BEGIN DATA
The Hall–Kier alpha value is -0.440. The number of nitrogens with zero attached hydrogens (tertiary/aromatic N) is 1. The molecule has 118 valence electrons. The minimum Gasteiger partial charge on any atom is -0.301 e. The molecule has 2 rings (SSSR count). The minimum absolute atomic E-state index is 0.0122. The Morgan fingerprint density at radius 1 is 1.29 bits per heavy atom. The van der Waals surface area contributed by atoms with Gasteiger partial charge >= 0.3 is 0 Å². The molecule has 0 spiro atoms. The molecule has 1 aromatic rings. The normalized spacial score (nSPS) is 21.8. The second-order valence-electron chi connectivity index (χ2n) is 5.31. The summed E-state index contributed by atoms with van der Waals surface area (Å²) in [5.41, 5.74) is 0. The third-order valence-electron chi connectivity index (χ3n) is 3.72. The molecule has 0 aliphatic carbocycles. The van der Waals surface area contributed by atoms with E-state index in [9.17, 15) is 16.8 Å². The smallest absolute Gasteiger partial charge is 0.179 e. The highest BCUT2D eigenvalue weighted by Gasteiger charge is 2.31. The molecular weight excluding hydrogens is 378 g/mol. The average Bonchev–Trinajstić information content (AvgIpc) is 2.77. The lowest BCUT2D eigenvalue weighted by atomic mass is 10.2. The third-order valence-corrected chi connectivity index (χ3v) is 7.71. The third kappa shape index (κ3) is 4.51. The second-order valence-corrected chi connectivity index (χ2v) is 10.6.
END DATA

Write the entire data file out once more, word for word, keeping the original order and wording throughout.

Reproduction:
The Hall–Kier alpha value is -0.440. The number of nitrogens with zero attached hydrogens (tertiary/aromatic N) is 1. The molecule has 118 valence electrons. The minimum Gasteiger partial charge on any atom is -0.301 e. The molecule has 2 rings (SSSR count). The minimum absolute atomic E-state index is 0.0122. The Morgan fingerprint density at radius 1 is 1.29 bits per heavy atom. The van der Waals surface area contributed by atoms with Gasteiger partial charge >= 0.3 is 0 Å². The molecule has 0 spiro atoms. The molecule has 1 aromatic rings. The normalized spacial score (nSPS) is 21.8. The second-order valence-electron chi connectivity index (χ2n) is 5.31. The summed E-state index contributed by atoms with van der Waals surface area (Å²) in [5.41, 5.74) is 0. The third-order valence-electron chi connectivity index (χ3n) is 3.72. The molecule has 0 aliphatic carbocycles. The van der Waals surface area contributed by atoms with E-state index in [9.17, 15) is 16.8 Å². The smallest absolute Gasteiger partial charge is 0.179 e. The highest BCUT2D eigenvalue weighted by Gasteiger charge is 2.31. The molecular weight excluding hydrogens is 378 g/mol. The average Bonchev–Trinajstić information content (AvgIpc) is 2.77. The lowest BCUT2D eigenvalue weighted by atomic mass is 10.2. The third-order valence-corrected chi connectivity index (χ3v) is 7.71. The third kappa shape index (κ3) is 4.51. The second-order valence-corrected chi connectivity index (χ2v) is 10.6.